BSides London


It's not often I post about security stuff but I do like to know how the otherside lives. In my mind, I've always wanted to be an 'uber l33t haxor' but I just about rate script kiddie level. I'm not one for sniffing out exploits but one thing I do like is the intelligent vandalism side. Think Banksy, but in a more internet, technological sense. I think that idea has potential. So I go to a few conferences here and there and BSides London is one that has just been this week.

Well the whole event was free! Free entry free coffee (that wasn't half bad), free sandwiches and pastries and loads of nice fruit. Thats already a good start. Of course, it was sponsored heavily but then, the sponsors weren't overtly in your face. I only had one chap talk to me about Ubikeys so all in all, not too bad.

The talks were interesting. The first was a talk on elegant security which, although interesting and funny, was not that informative I felt. Its a great concept to have in mind but then, thats something we should all aim for in our work, whatever field. Moving on from that, another talk on Social Engineering was... so so. Nothing remembered really.

I was really looking forward to anti-forensics but it was cancelled. Instead we had a chap called Paco talk about Randomness which is a fantastic topic. A good speaker and quite passionate about his topic. Random really isn't simple and is often, not that random. After the break, the talk on HTML5 was of particular interest. The idea of running a botnet in a series of browsers is quite an amazing concept and I love the idea that this could take place. Perhaps an opt-in botnet for solving interesting problems is a much better idea? Still I'll be reading up at for all the latest tips.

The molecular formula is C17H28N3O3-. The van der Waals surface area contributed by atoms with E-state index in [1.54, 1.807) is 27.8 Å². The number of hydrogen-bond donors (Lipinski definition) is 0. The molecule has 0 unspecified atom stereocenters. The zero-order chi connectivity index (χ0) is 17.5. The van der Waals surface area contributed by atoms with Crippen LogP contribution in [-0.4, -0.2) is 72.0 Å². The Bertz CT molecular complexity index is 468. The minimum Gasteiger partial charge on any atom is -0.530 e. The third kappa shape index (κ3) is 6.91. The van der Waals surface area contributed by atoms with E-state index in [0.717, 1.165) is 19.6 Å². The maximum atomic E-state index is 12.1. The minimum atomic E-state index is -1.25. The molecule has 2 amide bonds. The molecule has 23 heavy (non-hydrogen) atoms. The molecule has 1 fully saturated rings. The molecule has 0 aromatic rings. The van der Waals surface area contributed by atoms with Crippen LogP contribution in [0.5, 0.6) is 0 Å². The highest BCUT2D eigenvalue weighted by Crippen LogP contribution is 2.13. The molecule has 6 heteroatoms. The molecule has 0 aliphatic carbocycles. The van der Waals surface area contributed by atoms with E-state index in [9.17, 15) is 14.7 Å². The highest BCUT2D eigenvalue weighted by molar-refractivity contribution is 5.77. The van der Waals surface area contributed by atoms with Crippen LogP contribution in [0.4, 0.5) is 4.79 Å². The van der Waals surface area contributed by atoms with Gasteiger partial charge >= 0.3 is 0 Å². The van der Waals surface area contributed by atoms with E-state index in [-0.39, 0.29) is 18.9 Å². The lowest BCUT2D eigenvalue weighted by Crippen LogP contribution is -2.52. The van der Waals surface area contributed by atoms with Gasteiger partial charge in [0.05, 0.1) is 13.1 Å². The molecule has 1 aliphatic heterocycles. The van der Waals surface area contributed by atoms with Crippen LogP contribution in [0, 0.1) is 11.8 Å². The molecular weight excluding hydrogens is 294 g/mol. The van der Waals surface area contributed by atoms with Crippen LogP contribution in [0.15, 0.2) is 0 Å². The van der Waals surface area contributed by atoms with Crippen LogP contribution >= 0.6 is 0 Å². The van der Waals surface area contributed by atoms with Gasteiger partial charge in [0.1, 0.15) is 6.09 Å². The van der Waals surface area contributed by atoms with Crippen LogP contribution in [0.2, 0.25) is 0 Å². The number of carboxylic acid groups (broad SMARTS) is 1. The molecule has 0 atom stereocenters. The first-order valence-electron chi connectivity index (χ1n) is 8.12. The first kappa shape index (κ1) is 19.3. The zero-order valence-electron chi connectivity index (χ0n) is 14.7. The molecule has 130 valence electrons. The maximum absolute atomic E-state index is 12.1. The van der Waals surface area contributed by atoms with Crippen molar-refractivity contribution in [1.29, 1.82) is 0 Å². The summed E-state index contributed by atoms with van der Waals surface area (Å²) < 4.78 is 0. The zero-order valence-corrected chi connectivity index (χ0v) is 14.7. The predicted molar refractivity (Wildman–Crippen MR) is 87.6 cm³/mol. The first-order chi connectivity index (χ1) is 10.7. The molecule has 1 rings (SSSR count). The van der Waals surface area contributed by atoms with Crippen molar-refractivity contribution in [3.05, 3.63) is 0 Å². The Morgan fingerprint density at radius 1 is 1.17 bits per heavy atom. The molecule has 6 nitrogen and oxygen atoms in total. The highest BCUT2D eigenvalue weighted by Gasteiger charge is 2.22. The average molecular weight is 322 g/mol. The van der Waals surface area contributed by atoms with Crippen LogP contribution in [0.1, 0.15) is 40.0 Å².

A Salesmans guide to social engineering was quite a funny talk. The idea of gauging people so you can sell to them, the use of NLP and similar is quite fascinating though Im told that the evidence for such things is anecdotal at best. Still, some people are more persuasive and there are indeed techniques that are taught to such people. Be aware, read the small print and question a lot seem to be the watch words. Dont be afraid to go against the grain and say 'no' seems to be the best way to avoid being socially engineered. Program or be programmed!

Finally, the talk on Satellite hacking was marvellous. Technically, a little heavy for some, but it opened my eyes to a new world that is spinning over our heads, doing what it does. Its not an easy hobby to get in to but it does seem interesting. Apparently, Chinese security guards and Brazilian pirate radio stations get everywhere!

I'd have liked to have seen more of track3, the talks that are short and unscheduled. There appeared to be a few interesting ones but I didnt get the chance. Of course, there was a lockpicking stand (which I failed at :( ) and I managed to snaffle two t-shirts and a laser pointer. Not bad I thought! A few stickers later and all was well.

BSides is so much more fun than Infosec which runs at the same time. I have two rules for meetings and conferences these days. Go if you are either presenting orthere are things you really want to learn. Dont just go on a whim. I've fallen afoul of this before. The HTML and Satellite talks made it worth it, along with catching up with Digininja who I tend to only see at such things.

So I've learnt a few things, been inspired to learn more and chatted to some friends and drank more coffee than I thought possible. That, for me, is the perfect conference. And all for free! Contrast that with the invite to SIGCHI and I can see why some people think conferences are dead and over-rated. Not all of them are like this and BSides certainly isn't one of them. If you get the chance to go, definitely do so.